David Constantine Wiki
David Constantine Biography
Who is David Constantine?
David John Constantine is an English poet, author and translator. Wikipedia
David Constantine’s Age
1944 (age 77 years), Salford District, United Kingdom
The Queen today presented a poetry award over Zoom from Windsor Castle as she appeared for the second time after spending time in hospital and pulling out of the Cop26 summit
Born in Salford, Constantine read Modern Languages at Wadham College, Oxford, and was a fellow at Queen’s College, Oxford, until 2000, when he became a supernumerary member.  He taught German at Durham University from 1969 to 1981 and at Oxford University from 1981 to 2000.
He was co-editor of the literary magazine Modern Poetry in Translation. Together with Irish poet Bernard O’Donoghue, he is editor-in-charge of Carcanet Press’s Oxford Poets press and has served as the chief judge for the TS Eliot Award.
His poetry collections include Madder, Watching for Dolphins, Caspar Hauser, The Pelt of Wasps, Something for the Ghosts, Collected Poems, and Nine Fathom Deep. He is a translator for Hölderlin, Brecht, Goethe, Kleist, Michaux and Jaccottet.
In 2015, the film 45 Years, based on Constantine’s short story “In Another Country”, was critically acclaimed. The film stars Tom Courtenay and Charlotte Rampling. Rampling was nominated for an Academy Award for her performance.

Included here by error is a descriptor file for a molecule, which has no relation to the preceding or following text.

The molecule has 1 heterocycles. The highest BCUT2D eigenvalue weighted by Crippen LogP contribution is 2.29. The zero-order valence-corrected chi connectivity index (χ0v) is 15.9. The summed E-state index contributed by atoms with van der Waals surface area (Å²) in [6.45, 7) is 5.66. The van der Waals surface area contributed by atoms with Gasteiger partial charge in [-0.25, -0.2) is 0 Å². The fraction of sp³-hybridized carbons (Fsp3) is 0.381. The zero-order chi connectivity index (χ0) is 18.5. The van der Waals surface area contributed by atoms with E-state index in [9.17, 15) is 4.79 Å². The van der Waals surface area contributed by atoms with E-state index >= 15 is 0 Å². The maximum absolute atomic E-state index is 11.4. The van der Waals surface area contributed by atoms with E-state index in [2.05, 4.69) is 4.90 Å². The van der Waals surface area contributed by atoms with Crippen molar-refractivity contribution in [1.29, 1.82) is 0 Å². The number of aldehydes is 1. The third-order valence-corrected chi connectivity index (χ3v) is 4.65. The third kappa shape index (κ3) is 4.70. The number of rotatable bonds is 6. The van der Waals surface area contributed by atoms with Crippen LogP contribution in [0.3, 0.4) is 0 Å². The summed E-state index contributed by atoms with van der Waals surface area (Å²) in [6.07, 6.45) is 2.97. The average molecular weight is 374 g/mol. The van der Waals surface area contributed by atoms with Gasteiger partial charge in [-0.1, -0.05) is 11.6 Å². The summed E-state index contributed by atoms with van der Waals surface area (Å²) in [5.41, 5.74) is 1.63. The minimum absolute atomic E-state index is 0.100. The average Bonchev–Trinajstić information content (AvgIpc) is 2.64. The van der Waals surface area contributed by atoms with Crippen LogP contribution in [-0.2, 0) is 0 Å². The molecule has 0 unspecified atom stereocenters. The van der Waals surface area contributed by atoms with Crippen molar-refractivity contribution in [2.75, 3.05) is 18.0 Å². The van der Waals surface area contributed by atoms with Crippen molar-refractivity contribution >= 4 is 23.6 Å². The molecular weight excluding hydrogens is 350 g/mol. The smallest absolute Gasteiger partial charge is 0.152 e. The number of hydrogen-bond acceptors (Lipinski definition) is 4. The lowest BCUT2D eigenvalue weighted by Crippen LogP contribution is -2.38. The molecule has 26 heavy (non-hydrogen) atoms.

Constantine is also the author of two novels, Davies and The Life Writer, a biography, Fields of Fire: A Life of Sir William Hamilton, and multiple short story collections, including Back at the Spike, the acclaimed Under the Dam (2005). and The Shieling (2009) and the award-winning Tea at the Midland and Other Stories.
The Queen today presented a poetry award Poems
on Windsor Castle Zoom when it appeared for the second time after spending time in the hospital and leaving the summit of Cop 26.
Her Majesty smiled as she virtually presented the English poet David Constantine, who was at Buckingham Palace, with the Queen’s Gold Medal for Poetry this afternoon.
In a flowered dress and a pearl necklace, the monarch looked in good spirits as she spoke to Constantine, who was accompanied by poet laureate Simon Armitage.
Earlier this week, Buckingham Palace announced that it would not attend that the Cop26 summit, after it canceled a trip to Northern Ireland and underwent preliminary tests at the hospital the next day during its first stay at a center. doctor in eight years.
Yesterday royal experts suggested that there could now be a “re-evaluation and possibly a slight shift in gear in the kind of work the queen does” following her withdrawal from the environmental summit in Glasgow.
Her Majesty beamed as she virtually presented English poet David Constantine
Ms Nikkah, Royal Editor of the Sunday Times, who was speaking on BBC Radio 4’s Today show, added: weeks. which has obviously left her quite tired.
And I think the feeling was probably, we don’t know, because we’re not doctors, but the feeling was probably from her doctors, it was a little too much for her to go up and do all of that.
And it is not just the journey, it is also underway. He’s also entertaining and hosting world leaders, talking to them about climate change and all that; I think the feeling is probably that that’s too much right now until she gets her full strength back. ” She continued: ‘I think there will be a reassessment and possibly a slight shift in gear in the type of work the Queen does,